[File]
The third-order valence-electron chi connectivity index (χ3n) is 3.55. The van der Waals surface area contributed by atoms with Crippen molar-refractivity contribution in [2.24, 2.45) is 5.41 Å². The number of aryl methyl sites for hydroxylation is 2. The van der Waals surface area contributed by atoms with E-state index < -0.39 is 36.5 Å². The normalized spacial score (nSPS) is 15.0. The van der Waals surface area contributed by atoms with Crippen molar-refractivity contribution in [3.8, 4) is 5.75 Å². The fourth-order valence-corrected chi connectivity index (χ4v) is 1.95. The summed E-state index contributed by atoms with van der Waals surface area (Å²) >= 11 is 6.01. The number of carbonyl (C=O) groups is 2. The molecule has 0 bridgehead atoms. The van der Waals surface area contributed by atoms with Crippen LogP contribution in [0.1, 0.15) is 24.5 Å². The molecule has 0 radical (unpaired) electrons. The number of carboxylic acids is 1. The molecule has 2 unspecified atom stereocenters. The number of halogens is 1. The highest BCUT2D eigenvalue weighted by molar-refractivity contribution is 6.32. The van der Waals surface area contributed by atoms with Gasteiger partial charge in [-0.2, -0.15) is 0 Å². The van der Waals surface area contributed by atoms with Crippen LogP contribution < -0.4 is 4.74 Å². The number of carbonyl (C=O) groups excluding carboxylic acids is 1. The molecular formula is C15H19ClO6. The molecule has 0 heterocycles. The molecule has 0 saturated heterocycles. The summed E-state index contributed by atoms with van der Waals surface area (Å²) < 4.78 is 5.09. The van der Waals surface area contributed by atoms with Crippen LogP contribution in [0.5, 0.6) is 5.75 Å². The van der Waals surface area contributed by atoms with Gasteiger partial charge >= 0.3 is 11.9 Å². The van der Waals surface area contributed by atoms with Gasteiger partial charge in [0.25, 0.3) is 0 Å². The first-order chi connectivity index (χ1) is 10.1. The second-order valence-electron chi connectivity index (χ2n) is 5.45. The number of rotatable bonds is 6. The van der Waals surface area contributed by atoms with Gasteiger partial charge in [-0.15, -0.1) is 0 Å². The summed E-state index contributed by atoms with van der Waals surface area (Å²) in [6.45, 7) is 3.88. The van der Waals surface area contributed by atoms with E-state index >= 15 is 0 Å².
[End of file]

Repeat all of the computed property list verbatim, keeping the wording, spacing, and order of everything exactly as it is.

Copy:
The third-order valence-electron chi connectivity index (χ3n) is 3.55. The van der Waals surface area contributed by atoms with Crippen molar-refractivity contribution in [2.24, 2.45) is 5.41 Å². The number of aryl methyl sites for hydroxylation is 2. The van der Waals surface area contributed by atoms with E-state index < -0.39 is 36.5 Å². The normalized spacial score (nSPS) is 15.0. The van der Waals surface area contributed by atoms with Crippen molar-refractivity contribution in [3.8, 4) is 5.75 Å². The fourth-order valence-corrected chi connectivity index (χ4v) is 1.95. The summed E-state index contributed by atoms with van der Waals surface area (Å²) >= 11 is 6.01. The number of carbonyl (C=O) groups is 2. The molecule has 0 bridgehead atoms. The van der Waals surface area contributed by atoms with Crippen LogP contribution in [0.1, 0.15) is 24.5 Å². The molecule has 0 radical (unpaired) electrons. The number of carboxylic acids is 1. The molecule has 2 unspecified atom stereocenters. The number of halogens is 1. The highest BCUT2D eigenvalue weighted by molar-refractivity contribution is 6.32. The van der Waals surface area contributed by atoms with Gasteiger partial charge in [-0.2, -0.15) is 0 Å². The van der Waals surface area contributed by atoms with Crippen LogP contribution < -0.4 is 4.74 Å². The number of carbonyl (C=O) groups excluding carboxylic acids is 1. The molecular formula is C15H19ClO6. The molecule has 0 heterocycles. The molecule has 0 saturated heterocycles. The summed E-state index contributed by atoms with van der Waals surface area (Å²) < 4.78 is 5.09. The van der Waals surface area contributed by atoms with Crippen LogP contribution in [0.5, 0.6) is 5.75 Å². The van der Waals surface area contributed by atoms with Gasteiger partial charge >= 0.3 is 11.9 Å². The van der Waals surface area contributed by atoms with Gasteiger partial charge in [0.25, 0.3) is 0 Å². The first-order chi connectivity index (χ1) is 10.1. The second-order valence-electron chi connectivity index (χ2n) is 5.45. The number of rotatable bonds is 6. The van der Waals surface area contributed by atoms with Gasteiger partial charge in [-0.15, -0.1) is 0 Å². The summed E-state index contributed by atoms with van der Waals surface area (Å²) in [6.45, 7) is 3.88. The van der Waals surface area contributed by atoms with E-state index >= 15 is 0 Å².